(in-je-nol) ,


(trade name)


Therapeutic: actinic ketatosis agents
Pharmacologic: cell death inducers
Pregnancy Category: C


Topical treatment of actinic keratoses.


Acts as an inducer of cell death.

Therapeutic effects

Irritative reaction followed by improvement/resolution of actinic keratotic lesions.


Absorption: Negligible absorption follows topical use.
Distribution: Unknown.
Metabolism and Excretion: Undergoes extensive metabolism in hepatocytes.
Half-life: Unknown.

Time/action profile (local skin reactions)

Topwithin 1 day1 wk following completion of treatment2 wk (face and scalp), 4 wk (trunk and extremities)
† Resolution of lesions.


Contraindicated in: None noted.
Use Cautiously in: Should not be applied to the periocular area; Obstetric: Use during pregnancy only if potential benefit justifies potential risk to the fetus; Pediatric: Condition not seen in pediatric population, safe and effective use has not been established in patients <18 yr.

Adverse Reactions/Side Effects

Central nervous system

  • headache


  • crusting (most frequent)
  • erosion/ulceration (most frequent)
  • erythema (most frequent)
  • flaking/scaling (most frequent)
  • swelling (most frequent)
  • vesiculation/pustulation (most frequent)
  • application site pain
  • irritation
  • pruritus


Drug-Drug interaction

None noted


Actinic keratosis of the face and scalp

Topical (Adults) Apply 0.015% gel to affected area (within a 25 cm2 contiguous area) once daily for 3 consecutive days.

Actinic keratosis of the trunk and extremities

Topical (Adults) Apply 0.05% gel to affected area (within a 25 cm2 contiguous area) once daily for 2 consecutive days.


Gel for topical use: 0.015% in 0.25 g single-use tubes, 0.05% in 0.25 g single-use tubes

Nursing implications

Nursing assessment

  • Assess skin before and periodically during therapy.

Potential Nursing Diagnoses

Risk for impaired skin integrity (Indications)


  • Topical: For face and scalp: Apply 0.015% gel to affected area once daily for 3 consecutive days. For trunk and extremities: Apply 0.05% gel to affected area once daily for 2 consecutive days.
    • Open a new tube of gel for each application, then discard. Store tubes in refrigerator; do not freeze. After spreading evenly over area, allow to dry for 15 min. Do not cover with bandages or other closed dressings. Wash hands immediately after applying. Do not apply to mouth, eyes, or vaginal areas. Avoid transfer of applied drug to other areas. Avoid washing and touching area for at least 6 hr after application. After 6 hrs, may wash with mild soap.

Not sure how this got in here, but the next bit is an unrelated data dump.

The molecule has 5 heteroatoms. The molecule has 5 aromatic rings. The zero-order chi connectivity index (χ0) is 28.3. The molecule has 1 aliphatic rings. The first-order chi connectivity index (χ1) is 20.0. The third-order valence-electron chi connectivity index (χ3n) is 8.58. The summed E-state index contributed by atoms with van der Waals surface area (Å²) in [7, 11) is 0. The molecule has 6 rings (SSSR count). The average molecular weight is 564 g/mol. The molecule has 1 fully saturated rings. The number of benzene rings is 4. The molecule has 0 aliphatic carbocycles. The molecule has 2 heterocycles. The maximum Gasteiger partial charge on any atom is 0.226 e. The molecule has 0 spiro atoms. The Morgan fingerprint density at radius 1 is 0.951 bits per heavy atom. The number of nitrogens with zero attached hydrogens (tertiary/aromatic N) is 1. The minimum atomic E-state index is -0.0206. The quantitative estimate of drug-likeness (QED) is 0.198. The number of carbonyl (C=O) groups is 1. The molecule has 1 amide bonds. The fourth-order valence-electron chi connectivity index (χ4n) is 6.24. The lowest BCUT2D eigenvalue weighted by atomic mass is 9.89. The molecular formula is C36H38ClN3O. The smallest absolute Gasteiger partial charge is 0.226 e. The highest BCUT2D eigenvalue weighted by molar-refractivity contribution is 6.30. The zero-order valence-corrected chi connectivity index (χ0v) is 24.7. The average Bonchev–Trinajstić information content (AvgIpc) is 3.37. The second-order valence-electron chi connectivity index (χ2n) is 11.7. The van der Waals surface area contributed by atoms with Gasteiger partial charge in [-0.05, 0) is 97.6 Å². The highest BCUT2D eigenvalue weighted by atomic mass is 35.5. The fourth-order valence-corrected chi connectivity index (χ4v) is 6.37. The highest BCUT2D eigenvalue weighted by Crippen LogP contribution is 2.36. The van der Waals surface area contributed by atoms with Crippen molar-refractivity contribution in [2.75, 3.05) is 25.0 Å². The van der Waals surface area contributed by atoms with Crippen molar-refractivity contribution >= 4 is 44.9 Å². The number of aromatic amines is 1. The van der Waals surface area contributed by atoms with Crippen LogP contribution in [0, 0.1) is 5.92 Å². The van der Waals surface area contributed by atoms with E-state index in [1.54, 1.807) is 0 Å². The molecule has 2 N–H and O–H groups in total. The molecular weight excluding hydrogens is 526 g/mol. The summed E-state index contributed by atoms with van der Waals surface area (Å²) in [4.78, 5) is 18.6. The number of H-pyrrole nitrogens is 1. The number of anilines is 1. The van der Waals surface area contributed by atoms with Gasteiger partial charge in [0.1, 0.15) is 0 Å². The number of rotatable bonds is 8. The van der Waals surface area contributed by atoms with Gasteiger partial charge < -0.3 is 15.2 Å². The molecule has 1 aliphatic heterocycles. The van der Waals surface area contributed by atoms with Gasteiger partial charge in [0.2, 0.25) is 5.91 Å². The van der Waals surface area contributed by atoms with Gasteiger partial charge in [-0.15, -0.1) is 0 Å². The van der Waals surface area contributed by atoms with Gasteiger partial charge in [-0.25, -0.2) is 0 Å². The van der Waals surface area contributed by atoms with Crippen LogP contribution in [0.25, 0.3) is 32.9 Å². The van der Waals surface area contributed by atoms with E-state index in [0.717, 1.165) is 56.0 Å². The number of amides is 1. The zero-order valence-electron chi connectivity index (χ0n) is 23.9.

Patient/Family Teaching

  • Instruct patient on correct technique for application. Do not apply right after taking a shower or less than 2 hrs before bedtime. Do not apply more than needed to cover treatment area. Using too much or for too long may cause severe skin reactions.
  • Inform patient that gel application may cause local skin reactions (mild redness, flaking, scaling, crusting, swelling). Notify health care professional if reaction is severe or if blisters, pus, ulcers, or breakdown of skin occur.
  • Instruct patient to notify health care professional of all Rx or OTC medications, vitamins, or herbal products being taken and to consult with health care professional before taking other medications.
  • Advise female patients to notify health care professional if pregnancy is planned or suspected or if breastfeeding.

Evaluation/Desired Outcomes

  • Resolution of actinic keratoses.
References in periodicals archive ?
Another product in development as a topical field therapy for AKs is ingenol disoxate gel, a relative of ingenol mebutate (Picato).
Just recently, he has developed a 14-step recipe for ingenol and reduced the steps required to make phorbol from 40 or more to just 19.
TABLE 1: Plant-derived natural products approved for therapeutic use Trade name/Year Generic name Plant species of introduction Indication Artemisinin Artemisia annua Artemisinin-1987 Malaria treatment Capsaicin Capsicum annuum Qutenza-2010 Postherpetic neuralgia Galantamine Galanthus Razadyne-2001 Dementia caucasicus associated with ALZ Ingenol Euphorbia peplus Picato-2012 Actinic mebutate keratosis Paclitaxel Taxus brevifolia Taxol-1993 Cancer Abraxane-2005 chemotherapy Nanoxel-2007 Masoprocol Larrea tridentata Actinex-1992 Cancer chemotherapy Source: Atanasov et al.
Treatment options for actinic keratoses include cryotherapy or field therapy with 5-fluorouracil, imiquimod, ingenol mebutate, or photodynamic therapy.
Options include 5-FU (5-fluorouracil), imiquimod, ingenol mebutate, and photodynamic therapy as well as chemical peels and laser resurfacing.
It reported clearance of the lesions in 5 of 8 patients who were randomized to received ingenol mebutate gel, 0.
The dermatologic agent, ingenol mebutate (Picato) is used topically for actinic keratosis and appears to be compatible in pregnancy, because blood levels of the drug and two of its metabolites were below the lower limit of quantification (0.
The independent clinical expert summary requested by the AWMSG advised that the short (two day) duration of treatment (which should give excellent compliance) and specific mode of action of ingenol mebutate make it suitable for use in primary care and may reduce the need for referral to secondary care.
Ingenol mebutate gel is a prescription only medicine to treat a type of skin damage, known as actinic or "solar" keratosis (AK), which is caused by long-term sun or UV exposure.
In early 2012, the FDA approved a topical gel containing ingenol mebutate (derived from the sap of the Euphorbia peplus plant) for the treatment of AKs.